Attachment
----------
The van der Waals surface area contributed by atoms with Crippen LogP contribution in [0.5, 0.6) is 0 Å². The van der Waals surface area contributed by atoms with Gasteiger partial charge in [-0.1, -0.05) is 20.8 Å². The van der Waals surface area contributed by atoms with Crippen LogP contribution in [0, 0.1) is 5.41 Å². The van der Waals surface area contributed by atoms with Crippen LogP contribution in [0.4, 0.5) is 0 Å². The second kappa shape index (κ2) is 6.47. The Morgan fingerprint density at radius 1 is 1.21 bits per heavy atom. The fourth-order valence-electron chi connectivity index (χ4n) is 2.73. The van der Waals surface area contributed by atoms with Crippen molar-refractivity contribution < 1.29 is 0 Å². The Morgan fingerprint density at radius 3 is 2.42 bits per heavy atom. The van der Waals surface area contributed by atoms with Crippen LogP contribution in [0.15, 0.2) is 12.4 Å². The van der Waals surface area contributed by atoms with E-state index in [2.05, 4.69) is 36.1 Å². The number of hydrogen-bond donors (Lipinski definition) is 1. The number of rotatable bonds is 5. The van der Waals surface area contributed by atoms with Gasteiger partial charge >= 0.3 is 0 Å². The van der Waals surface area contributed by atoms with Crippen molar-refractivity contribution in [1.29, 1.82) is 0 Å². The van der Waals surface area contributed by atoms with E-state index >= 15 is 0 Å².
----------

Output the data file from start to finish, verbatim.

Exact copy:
The van der Waals surface area contributed by atoms with Crippen LogP contribution in [0.5, 0.6) is 0 Å². The van der Waals surface area contributed by atoms with Gasteiger partial charge in [-0.1, -0.05) is 20.8 Å². The van der Waals surface area contributed by atoms with Crippen LogP contribution in [0, 0.1) is 5.41 Å². The van der Waals surface area contributed by atoms with Crippen LogP contribution in [0.4, 0.5) is 0 Å². The second kappa shape index (κ2) is 6.47. The Morgan fingerprint density at radius 1 is 1.21 bits per heavy atom. The fourth-order valence-electron chi connectivity index (χ4n) is 2.73. The van der Waals surface area contributed by atoms with Crippen molar-refractivity contribution < 1.29 is 0 Å². The Morgan fingerprint density at radius 3 is 2.42 bits per heavy atom. The van der Waals surface area contributed by atoms with Crippen LogP contribution in [0.15, 0.2) is 12.4 Å². The van der Waals surface area contributed by atoms with E-state index in [2.05, 4.69) is 36.1 Å². The number of hydrogen-bond donors (Lipinski definition) is 1. The number of rotatable bonds is 5. The van der Waals surface area contributed by atoms with Gasteiger partial charge >= 0.3 is 0 Å². The van der Waals surface area contributed by atoms with Crippen molar-refractivity contribution in [1.29, 1.82) is 0 Å². The van der Waals surface area contributed by atoms with E-state index >= 15 is 0 Å².